For more information and to register – visit


Share! Tweet about this on TwitterShare on FacebookShare on Google+Share on LinkedIn










Here is a link to the Windsor Star article: CLICK HERE

Communications Item No. 5 on the March, 02 meeting of City Council provided the Annual Report for Year 2014 by the Windsor Utilities Commission (WUC).  The report included a summary of testing that was carried out and the sample results for various organic and chemical elements in the water from A to Z.  The report neglected to include what the Ontario Safe Water Drinking Standards were.  It also failed to highlight when samples exceeded the Maximum Allowable Concentration (MAC).  After some additional homework – looking up the Maximum Allowable Concentration (MAC) set by Ontario — it turned out the sample for Bromate exceeded Maximum Allowable Concentration (MAC) on March 18, 2014. Subsequent inquiries revealed that in 2013 there were 71 samples taken that found Bromate levels which were at OR exceeded the Maximum Allowable Concentration (MAC).

I requested at Monday’s Council Meeting for administration to report back on:

  • What is Bromate?
  • How significant is the fact that samples exceeded MAC for Bromate?
  • What steps are being taken to address the problem?

In addition, I will be pushing for improved communication of sampling information from WUC to City Council.   For a better reporting format, chekc out a Halton District drinking water report: CLICK HERE

Share! Tweet about this on TwitterShare on FacebookShare on Google+Share on LinkedIn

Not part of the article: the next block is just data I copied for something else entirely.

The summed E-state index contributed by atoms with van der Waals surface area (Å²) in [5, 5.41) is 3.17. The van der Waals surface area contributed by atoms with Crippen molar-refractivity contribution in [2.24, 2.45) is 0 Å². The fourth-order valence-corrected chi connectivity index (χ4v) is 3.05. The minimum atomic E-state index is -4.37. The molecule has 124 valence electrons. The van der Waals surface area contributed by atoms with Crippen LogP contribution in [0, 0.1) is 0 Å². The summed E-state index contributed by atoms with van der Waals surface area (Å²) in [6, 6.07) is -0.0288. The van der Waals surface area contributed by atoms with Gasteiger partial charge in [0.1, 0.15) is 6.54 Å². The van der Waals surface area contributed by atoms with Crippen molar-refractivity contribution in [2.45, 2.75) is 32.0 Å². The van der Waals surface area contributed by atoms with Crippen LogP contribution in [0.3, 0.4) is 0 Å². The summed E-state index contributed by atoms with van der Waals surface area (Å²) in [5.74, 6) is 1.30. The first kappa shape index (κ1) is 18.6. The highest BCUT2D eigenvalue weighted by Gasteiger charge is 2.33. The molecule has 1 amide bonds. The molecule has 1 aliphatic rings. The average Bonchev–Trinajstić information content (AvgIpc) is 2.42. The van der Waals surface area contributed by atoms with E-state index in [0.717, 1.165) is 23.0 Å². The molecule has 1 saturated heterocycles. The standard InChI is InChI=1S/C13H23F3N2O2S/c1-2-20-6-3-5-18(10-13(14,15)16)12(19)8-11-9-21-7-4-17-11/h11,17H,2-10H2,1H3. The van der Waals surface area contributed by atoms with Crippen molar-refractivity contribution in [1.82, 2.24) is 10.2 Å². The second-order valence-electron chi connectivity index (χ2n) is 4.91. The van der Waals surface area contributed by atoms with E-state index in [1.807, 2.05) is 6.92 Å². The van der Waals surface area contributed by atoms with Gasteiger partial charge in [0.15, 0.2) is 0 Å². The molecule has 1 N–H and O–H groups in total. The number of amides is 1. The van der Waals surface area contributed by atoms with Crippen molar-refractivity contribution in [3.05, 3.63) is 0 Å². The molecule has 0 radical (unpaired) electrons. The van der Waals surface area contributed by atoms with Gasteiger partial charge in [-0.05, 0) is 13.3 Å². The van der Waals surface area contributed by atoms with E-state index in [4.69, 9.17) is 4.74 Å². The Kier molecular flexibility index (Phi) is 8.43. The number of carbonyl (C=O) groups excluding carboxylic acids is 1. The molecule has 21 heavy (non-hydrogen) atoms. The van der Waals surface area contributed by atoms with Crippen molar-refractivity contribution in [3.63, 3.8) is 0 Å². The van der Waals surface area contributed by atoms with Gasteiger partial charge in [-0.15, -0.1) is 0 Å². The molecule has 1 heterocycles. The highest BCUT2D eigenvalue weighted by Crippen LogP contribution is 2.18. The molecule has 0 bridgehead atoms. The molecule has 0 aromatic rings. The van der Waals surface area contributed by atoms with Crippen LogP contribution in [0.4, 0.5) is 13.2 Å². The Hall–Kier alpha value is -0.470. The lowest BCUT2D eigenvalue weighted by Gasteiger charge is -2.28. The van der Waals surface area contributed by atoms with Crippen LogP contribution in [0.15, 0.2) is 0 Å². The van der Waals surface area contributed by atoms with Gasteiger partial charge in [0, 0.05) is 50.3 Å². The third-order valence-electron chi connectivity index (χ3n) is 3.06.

At the Monday, March 02, 2015 Council Meeting – I asked administration to report back on the deplorable condition of Banwell Road.

Here is the official Council Question:

Concerned about premature deterioration of roads—highlighted by the deplorable condition of Banwell Road—administration is asked to provide a report back to Council on the cost and benefit of a third-party review of the City’s Standard Specifications as well as the Inspection and Approval process for road construction.

At the same time, I had a meeting with our city engineers and public works to discuss next steps for fixing Bnawell Road – a process that will commence in the spring when the weather improves.  That conversation included a tour and inspection of some city roads to understand why some roads are in good condition and why others fail.  Roads that received timely maintenance were able to withstand the brutal winter.  Roads that did not receive timely maintenance quickly succumbed to the elements.  A critical question emerges: is our road maintenance program adequate?  The short answer appears to be: no.

Banwell Road was constructed in two phases: 1996 and 2003.  There was no maintenance on those roads and the results are stark: significant heaving and buckling as a result of water ingress that turns Banwell into quite possibly the worst collector road in the City.  Fixing Banwell Road is a priority.


  • The City of Windsor has approx. 1100 km of roads
  • Over One-fifth of those roads are in a “Now Deficient” state
  • To prevent further deterioration would require a minimum annual investment of $40 million (City of Windsor Budget, 2015)
  • Council allocated $6.4 million for road rehabilitation in 2015


Share! Tweet about this on TwitterShare on FacebookShare on Google+Share on LinkedIn
1 – Sidewalk café Yes 10-0 Consent
2 – Outdoor ovens Yes 10-0 Consent
3 – City solicitor bylaw Yes 10-0 Consent
4 – YQG management agreement amend Yes 10-0 Consent
5 – Gate valve purchase Yes 10-0 Consent
6 – Railway spur line tender Yes 10-0 Consent
7 – Field services building Yes 10-0 Consent
8 – March for Jesus – admin recommendations Yes 10-0 Delegation
9 – WFCU lighting and refrigeration Yes 10-0 Consent
10- Waive fees for FIRST Robotics tourney Recuse 9-0 Consent
Share! Tweet about this on TwitterShare on FacebookShare on Google+Share on LinkedIn
1 – Great Canadian Flag Project Yes 10-0 Delegation
2 – Fire lock box policy Yes 10-0 Consent
3 – FINA 2016 Project Charter Yes 9-1 Presentation
4 – Site Plan Windsor Police Yes 10-0 Consent
5 – South Windsor Recreation Complex Yes 10-0 Presentation